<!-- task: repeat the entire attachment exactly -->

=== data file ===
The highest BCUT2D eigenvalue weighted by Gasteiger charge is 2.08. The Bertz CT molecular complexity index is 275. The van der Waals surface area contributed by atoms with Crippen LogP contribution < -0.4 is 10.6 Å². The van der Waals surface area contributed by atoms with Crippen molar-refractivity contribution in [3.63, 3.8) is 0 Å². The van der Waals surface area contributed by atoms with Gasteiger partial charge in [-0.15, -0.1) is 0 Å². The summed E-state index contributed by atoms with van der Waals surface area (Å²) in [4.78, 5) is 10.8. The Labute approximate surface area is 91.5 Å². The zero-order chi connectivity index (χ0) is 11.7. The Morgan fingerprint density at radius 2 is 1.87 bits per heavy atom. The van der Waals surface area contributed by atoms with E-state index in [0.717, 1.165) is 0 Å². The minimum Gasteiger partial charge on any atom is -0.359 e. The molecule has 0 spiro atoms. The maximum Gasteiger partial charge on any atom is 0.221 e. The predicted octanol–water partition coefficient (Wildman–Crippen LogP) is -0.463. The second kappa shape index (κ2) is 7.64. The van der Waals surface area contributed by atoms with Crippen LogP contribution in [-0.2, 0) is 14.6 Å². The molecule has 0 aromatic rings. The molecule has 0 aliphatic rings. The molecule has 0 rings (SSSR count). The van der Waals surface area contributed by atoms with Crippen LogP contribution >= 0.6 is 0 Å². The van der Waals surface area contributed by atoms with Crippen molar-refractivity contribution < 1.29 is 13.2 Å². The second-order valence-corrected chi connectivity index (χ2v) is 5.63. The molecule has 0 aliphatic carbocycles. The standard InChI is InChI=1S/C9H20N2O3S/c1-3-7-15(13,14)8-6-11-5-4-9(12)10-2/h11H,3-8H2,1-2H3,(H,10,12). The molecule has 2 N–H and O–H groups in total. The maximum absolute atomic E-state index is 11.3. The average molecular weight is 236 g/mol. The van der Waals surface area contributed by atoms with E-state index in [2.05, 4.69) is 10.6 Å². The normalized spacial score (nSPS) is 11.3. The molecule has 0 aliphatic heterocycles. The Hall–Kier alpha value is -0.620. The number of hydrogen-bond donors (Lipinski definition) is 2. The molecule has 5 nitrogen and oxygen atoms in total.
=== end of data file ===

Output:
The highest BCUT2D eigenvalue weighted by Gasteiger charge is 2.08. The Bertz CT molecular complexity index is 275. The van der Waals surface area contributed by atoms with Crippen LogP contribution < -0.4 is 10.6 Å². The van der Waals surface area contributed by atoms with Crippen molar-refractivity contribution in [3.63, 3.8) is 0 Å². The van der Waals surface area contributed by atoms with Gasteiger partial charge in [-0.15, -0.1) is 0 Å². The summed E-state index contributed by atoms with van der Waals surface area (Å²) in [4.78, 5) is 10.8. The Labute approximate surface area is 91.5 Å². The zero-order chi connectivity index (χ0) is 11.7. The Morgan fingerprint density at radius 2 is 1.87 bits per heavy atom. The van der Waals surface area contributed by atoms with E-state index in [0.717, 1.165) is 0 Å². The minimum Gasteiger partial charge on any atom is -0.359 e. The molecule has 0 spiro atoms. The maximum Gasteiger partial charge on any atom is 0.221 e. The predicted octanol–water partition coefficient (Wildman–Crippen LogP) is -0.463. The second kappa shape index (κ2) is 7.64. The van der Waals surface area contributed by atoms with Crippen LogP contribution in [-0.2, 0) is 14.6 Å². The molecule has 0 aromatic rings. The molecule has 0 aliphatic rings. The molecule has 0 rings (SSSR count). The van der Waals surface area contributed by atoms with Crippen LogP contribution >= 0.6 is 0 Å². The van der Waals surface area contributed by atoms with Crippen molar-refractivity contribution < 1.29 is 13.2 Å². The second-order valence-corrected chi connectivity index (χ2v) is 5.63. The molecule has 0 aliphatic carbocycles. The standard InChI is InChI=1S/C9H20N2O3S/c1-3-7-15(13,14)8-6-11-5-4-9(12)10-2/h11H,3-8H2,1-2H3,(H,10,12). The molecule has 2 N–H and O–H groups in total. The maximum absolute atomic E-state index is 11.3. The average molecular weight is 236 g/mol. The van der Waals surface area contributed by atoms with E-state index in [2.05, 4.69) is 10.6 Å². The normalized spacial score (nSPS) is 11.3. The molecule has 0 aliphatic heterocycles. The Hall–Kier alpha value is -0.620. The number of hydrogen-bond donors (Lipinski definition) is 2. The molecule has 5 nitrogen and oxygen atoms in total.